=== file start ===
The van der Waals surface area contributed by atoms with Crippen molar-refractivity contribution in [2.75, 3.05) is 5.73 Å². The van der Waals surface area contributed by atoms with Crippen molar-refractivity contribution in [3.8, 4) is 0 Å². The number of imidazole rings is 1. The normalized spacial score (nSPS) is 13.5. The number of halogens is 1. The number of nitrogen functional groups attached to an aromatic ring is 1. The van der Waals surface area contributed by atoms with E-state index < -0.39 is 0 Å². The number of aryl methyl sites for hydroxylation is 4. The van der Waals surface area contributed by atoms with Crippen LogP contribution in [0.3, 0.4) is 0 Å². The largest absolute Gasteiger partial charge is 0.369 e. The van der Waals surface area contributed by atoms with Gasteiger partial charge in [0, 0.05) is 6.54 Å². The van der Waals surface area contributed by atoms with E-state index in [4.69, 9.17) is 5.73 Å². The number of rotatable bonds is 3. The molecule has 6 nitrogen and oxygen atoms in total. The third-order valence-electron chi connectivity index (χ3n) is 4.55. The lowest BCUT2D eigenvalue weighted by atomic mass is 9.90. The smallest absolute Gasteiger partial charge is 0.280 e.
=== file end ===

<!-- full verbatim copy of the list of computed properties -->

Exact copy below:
The van der Waals surface area contributed by atoms with Crippen molar-refractivity contribution in [2.75, 3.05) is 5.73 Å². The van der Waals surface area contributed by atoms with Crippen molar-refractivity contribution in [3.8, 4) is 0 Å². The number of imidazole rings is 1. The normalized spacial score (nSPS) is 13.5. The number of halogens is 1. The number of nitrogen functional groups attached to an aromatic ring is 1. The van der Waals surface area contributed by atoms with E-state index < -0.39 is 0 Å². The number of aryl methyl sites for hydroxylation is 4. The van der Waals surface area contributed by atoms with Crippen LogP contribution in [0.3, 0.4) is 0 Å². The largest absolute Gasteiger partial charge is 0.369 e. The van der Waals surface area contributed by atoms with Gasteiger partial charge in [0, 0.05) is 6.54 Å². The van der Waals surface area contributed by atoms with E-state index in [4.69, 9.17) is 5.73 Å². The number of rotatable bonds is 3. The molecule has 6 nitrogen and oxygen atoms in total. The third-order valence-electron chi connectivity index (χ3n) is 4.55. The lowest BCUT2D eigenvalue weighted by atomic mass is 9.90. The smallest absolute Gasteiger partial charge is 0.280 e.